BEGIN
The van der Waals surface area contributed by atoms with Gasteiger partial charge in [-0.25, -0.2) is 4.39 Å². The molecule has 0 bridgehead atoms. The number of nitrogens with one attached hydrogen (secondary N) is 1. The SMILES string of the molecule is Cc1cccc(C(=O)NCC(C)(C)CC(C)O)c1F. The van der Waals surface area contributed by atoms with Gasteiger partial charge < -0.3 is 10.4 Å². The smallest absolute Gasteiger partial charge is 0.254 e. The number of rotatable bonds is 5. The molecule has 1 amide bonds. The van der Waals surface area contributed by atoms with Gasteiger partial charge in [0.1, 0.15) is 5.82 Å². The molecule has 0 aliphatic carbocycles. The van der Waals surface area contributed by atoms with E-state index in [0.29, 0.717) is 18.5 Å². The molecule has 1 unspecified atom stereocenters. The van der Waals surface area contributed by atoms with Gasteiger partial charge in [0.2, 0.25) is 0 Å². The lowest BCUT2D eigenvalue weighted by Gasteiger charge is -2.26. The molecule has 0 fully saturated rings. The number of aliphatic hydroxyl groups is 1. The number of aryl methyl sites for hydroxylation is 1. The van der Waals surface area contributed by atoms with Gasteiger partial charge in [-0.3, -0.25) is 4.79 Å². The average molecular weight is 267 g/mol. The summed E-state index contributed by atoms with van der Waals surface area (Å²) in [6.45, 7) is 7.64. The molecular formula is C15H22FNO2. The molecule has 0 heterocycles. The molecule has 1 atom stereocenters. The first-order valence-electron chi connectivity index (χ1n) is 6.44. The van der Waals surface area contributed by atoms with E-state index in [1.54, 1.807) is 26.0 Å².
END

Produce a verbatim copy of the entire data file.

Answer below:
The van der Waals surface area contributed by atoms with Gasteiger partial charge in [-0.25, -0.2) is 4.39 Å². The molecule has 0 bridgehead atoms. The number of nitrogens with one attached hydrogen (secondary N) is 1. The SMILES string of the molecule is Cc1cccc(C(=O)NCC(C)(C)CC(C)O)c1F. The van der Waals surface area contributed by atoms with Gasteiger partial charge < -0.3 is 10.4 Å². The smallest absolute Gasteiger partial charge is 0.254 e. The number of rotatable bonds is 5. The molecule has 1 amide bonds. The van der Waals surface area contributed by atoms with Gasteiger partial charge in [0.1, 0.15) is 5.82 Å². The molecule has 0 aliphatic carbocycles. The van der Waals surface area contributed by atoms with E-state index in [0.29, 0.717) is 18.5 Å². The molecule has 1 unspecified atom stereocenters. The van der Waals surface area contributed by atoms with Gasteiger partial charge in [0.2, 0.25) is 0 Å². The lowest BCUT2D eigenvalue weighted by Gasteiger charge is -2.26. The molecule has 0 fully saturated rings. The number of aliphatic hydroxyl groups is 1. The number of aryl methyl sites for hydroxylation is 1. The van der Waals surface area contributed by atoms with Gasteiger partial charge in [-0.3, -0.25) is 4.79 Å². The average molecular weight is 267 g/mol. The summed E-state index contributed by atoms with van der Waals surface area (Å²) in [6.45, 7) is 7.64. The molecular formula is C15H22FNO2. The molecule has 0 heterocycles. The molecule has 1 atom stereocenters. The first-order valence-electron chi connectivity index (χ1n) is 6.44. The van der Waals surface area contributed by atoms with E-state index in [1.54, 1.807) is 26.0 Å².